An indifference curve is a curve which shows all the combinations of two goods that give equal satisfaction to the consumer. Indifference curve shows consumers behaviour is indifferent towards various combination of two goods because they give same level of satisfaction.
Properties of indifference curve :
(1) Indifference curve slopes down to the right. It implies that consumer is willing to give up some units of one commodity to get more units of another commodity so as to stay at the same level of satisfaction. (2) Higher Indifference curves represent higher level of satisfaction and indifference curve cannot meet or intersect. Two indifference curves never intersects. In the figure, point A and B lies on the f same indifference curve IC1 giving same level of satisfaction while point A and C also lie on the same indifference curves IC1 giving same level of satisfaction. This implies that combination B and C should also give same level of satisfaction, but this is not possible because combinations C lies on the higher indifference curve than B. (3) Indifference curves are always convex to the origin O because of diminishing MRS. It implies that marginal rate of substitution diminishes along an indifference curve. This implies that as consumer gets more and more of one good, he is willing to give up less and less of another. Question 14.
Examine the effect of (a) fall in the own price of good X and (b) rise in tax rate on good X, on the supply curve. Use diagrams. 
(a) Fall in the own price of good X-It leads to contraction in supply. When the quantity supplied of the commodity falls with fall in the price and other things remaining same is called contraction in supply. It is the movement along the supply curve. Contraction is shown as the downward movement along the supply curve. For example movement from point 1 to point 2 on the SS supply curve is downward movement along the supply curve. (b) Rise in tax rate on good X on the supply curve- It leads to decrease in supply. Supply of the commodity falls due to factors other than price. The leftward shift in the supply curve indicates decrease in the supply. In case of decrease in supply, supply curve shifts to the left from S1S1to S2S2. Question 15.
Explain the implications of the following in a perfectly competitive market:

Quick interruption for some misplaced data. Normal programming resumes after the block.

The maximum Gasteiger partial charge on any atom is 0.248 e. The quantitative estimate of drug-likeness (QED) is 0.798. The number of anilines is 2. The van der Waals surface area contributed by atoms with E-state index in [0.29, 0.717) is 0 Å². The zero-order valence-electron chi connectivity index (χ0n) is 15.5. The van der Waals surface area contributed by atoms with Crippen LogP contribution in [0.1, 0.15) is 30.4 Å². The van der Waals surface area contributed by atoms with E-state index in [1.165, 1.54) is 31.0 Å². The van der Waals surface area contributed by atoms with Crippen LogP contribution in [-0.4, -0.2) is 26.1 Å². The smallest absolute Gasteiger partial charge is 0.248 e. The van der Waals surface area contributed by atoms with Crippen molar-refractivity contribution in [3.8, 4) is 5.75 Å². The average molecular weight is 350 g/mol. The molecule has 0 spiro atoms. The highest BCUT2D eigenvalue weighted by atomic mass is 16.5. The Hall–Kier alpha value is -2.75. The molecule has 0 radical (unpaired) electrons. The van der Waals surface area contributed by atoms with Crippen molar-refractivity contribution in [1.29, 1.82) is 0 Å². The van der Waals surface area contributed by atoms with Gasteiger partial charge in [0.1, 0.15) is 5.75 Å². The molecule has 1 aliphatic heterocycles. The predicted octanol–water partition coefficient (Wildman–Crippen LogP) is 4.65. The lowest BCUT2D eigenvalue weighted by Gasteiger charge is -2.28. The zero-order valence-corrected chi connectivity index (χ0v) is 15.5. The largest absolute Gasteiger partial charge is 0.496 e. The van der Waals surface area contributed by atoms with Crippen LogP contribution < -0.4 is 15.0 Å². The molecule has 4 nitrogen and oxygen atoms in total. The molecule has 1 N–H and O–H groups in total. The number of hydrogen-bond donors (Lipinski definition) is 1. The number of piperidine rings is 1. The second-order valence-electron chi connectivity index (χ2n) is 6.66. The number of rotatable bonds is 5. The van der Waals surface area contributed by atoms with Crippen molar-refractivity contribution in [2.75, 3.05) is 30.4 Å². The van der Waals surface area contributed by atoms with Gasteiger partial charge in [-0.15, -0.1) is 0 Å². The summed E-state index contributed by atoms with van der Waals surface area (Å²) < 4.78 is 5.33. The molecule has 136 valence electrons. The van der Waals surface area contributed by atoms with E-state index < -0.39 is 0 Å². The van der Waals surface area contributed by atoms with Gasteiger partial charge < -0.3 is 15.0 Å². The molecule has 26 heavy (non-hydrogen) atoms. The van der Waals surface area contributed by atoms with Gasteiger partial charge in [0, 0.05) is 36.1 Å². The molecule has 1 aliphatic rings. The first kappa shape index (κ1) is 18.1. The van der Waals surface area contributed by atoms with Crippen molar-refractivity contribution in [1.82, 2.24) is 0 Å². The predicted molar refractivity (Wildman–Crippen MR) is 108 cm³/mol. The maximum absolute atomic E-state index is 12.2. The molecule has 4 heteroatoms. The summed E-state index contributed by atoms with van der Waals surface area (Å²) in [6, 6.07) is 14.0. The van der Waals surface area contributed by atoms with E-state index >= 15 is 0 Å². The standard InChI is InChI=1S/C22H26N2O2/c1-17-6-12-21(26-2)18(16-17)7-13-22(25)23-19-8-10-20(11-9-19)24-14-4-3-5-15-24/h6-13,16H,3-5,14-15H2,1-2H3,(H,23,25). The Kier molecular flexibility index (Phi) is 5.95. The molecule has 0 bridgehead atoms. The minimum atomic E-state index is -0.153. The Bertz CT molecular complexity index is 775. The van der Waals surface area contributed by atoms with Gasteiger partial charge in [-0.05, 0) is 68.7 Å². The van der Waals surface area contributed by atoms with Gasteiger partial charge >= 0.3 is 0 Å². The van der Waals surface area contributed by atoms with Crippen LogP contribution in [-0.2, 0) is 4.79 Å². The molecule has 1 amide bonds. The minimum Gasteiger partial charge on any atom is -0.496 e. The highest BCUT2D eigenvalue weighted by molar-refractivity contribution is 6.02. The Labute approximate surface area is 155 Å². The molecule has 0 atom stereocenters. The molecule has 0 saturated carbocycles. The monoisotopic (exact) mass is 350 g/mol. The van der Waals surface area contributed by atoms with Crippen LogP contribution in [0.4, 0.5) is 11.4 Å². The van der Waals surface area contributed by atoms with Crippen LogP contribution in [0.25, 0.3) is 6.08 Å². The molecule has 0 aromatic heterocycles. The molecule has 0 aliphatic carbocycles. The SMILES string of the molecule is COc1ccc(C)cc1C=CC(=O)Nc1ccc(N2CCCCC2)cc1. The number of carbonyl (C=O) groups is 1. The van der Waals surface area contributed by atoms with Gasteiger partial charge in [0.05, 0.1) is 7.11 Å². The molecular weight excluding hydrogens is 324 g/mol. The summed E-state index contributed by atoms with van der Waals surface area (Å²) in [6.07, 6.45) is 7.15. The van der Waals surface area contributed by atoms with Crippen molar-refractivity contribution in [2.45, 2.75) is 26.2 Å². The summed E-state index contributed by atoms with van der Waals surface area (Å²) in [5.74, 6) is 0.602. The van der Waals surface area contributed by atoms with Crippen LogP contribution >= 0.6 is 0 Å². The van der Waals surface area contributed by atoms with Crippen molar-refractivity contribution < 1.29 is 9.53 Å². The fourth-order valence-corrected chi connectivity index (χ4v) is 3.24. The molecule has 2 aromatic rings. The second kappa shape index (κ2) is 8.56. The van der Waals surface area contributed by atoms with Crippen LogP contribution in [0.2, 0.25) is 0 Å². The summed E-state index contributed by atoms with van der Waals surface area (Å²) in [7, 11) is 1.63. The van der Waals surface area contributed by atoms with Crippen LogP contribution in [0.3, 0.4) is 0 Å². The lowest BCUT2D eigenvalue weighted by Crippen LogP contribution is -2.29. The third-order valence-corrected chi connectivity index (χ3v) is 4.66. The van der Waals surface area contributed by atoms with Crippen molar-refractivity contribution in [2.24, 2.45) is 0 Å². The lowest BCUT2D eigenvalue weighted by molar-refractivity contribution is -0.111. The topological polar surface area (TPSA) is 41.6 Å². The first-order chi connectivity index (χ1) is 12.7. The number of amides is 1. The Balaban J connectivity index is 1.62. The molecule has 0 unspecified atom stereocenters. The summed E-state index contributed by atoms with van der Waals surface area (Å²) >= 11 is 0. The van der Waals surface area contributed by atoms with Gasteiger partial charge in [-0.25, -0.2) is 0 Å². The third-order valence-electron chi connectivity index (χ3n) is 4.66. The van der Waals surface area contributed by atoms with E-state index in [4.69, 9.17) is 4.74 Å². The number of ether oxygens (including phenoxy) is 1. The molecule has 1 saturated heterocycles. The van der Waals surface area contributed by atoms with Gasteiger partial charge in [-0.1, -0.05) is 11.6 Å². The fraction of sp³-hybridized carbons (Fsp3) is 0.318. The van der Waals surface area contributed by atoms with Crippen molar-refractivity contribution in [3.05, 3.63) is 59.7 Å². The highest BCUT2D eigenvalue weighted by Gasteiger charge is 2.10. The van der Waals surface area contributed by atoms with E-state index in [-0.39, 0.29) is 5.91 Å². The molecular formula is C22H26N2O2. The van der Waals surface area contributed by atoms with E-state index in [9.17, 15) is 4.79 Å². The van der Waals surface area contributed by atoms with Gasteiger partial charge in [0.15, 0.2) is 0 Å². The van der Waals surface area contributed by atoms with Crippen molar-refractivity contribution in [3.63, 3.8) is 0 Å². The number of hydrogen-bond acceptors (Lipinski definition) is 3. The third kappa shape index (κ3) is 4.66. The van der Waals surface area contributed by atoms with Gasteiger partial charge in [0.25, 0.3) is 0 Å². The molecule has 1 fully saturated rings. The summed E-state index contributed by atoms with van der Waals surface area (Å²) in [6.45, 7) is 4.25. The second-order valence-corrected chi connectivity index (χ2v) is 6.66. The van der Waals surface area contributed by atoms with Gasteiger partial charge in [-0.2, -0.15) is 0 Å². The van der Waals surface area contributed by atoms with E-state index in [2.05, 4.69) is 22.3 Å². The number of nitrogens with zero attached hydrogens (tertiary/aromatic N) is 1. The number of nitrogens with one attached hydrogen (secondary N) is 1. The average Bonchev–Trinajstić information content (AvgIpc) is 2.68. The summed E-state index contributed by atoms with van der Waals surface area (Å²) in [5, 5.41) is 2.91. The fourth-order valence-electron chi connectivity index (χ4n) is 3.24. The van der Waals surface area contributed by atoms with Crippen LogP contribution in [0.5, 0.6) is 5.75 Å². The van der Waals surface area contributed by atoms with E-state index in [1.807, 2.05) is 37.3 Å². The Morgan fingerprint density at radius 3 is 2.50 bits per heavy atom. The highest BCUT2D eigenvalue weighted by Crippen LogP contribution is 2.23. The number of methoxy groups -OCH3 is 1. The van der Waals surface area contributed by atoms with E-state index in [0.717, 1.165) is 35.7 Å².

(a) Large number of sellers
(b) Homogeneous products.
OR
(a) Barriers to entry of new firms
(b) A few or a few big sellers
Implications in a perfectly competitive market:
(a) Large number of sellers : The number of sellers is so large that individually they can’t influence the existing price in the market. Large number of sellers in the market implies that the share of each seller in total market supply is so small that no single seller can influence the price and each firm is the price taker.

(b) Homogeneous product : Products sold in the perfectly competitive market is that they are identical in all respects like quality, colour, size and all are the perfect substitutes of each other. Homogeneous products implies that all the firms have to charge the same price for the product i.e uniform prices prevail in the market.
OR
Implications in an oligopoly market :
(a) Barriers to entry of new firms: There is very tough competition among the firms, so it is very difficult for the new firm to enter into the oligopoly market.

(b) A few or few big sellers: There are few large firms who rule the oligopoly market and control the prices and output of the market. They are the major part who contribute in the market supply and thus the market is controlled by them.

Section – B

Question 16.
Define flows. 
A flow is a variables whose magnitude which is measured over a period of time. e.g. National Income.

Question 17.
National income is the sum of factor incomes accuring to: 
(Choose the correct alternative)
(a) Nationals
(b) Economic territory
(c) Residents
(d) Both residents and non-residents
(c) Residents.

Question 18.
What are revenue receipts in a government budget? 
Revenue Receipts are the government receipts which neither create liabilities nor reduce assets. Tax revenue and non-tax revenue are the revenue receipts in the government ‘ budget.

Question 19.
Primary deficit equals : 
(Choose the correct alternative)
(a) Borrowings
(b) Interest payments
(c) Borrowings less interest payments
(d) Borrowings and interest payments both
(c) Borrowings less interest payments.

Question 20.
Foreign exchange transactions which are independent of other transactions in the Balance of Payments Account are called : 
(Choose the correct alternative)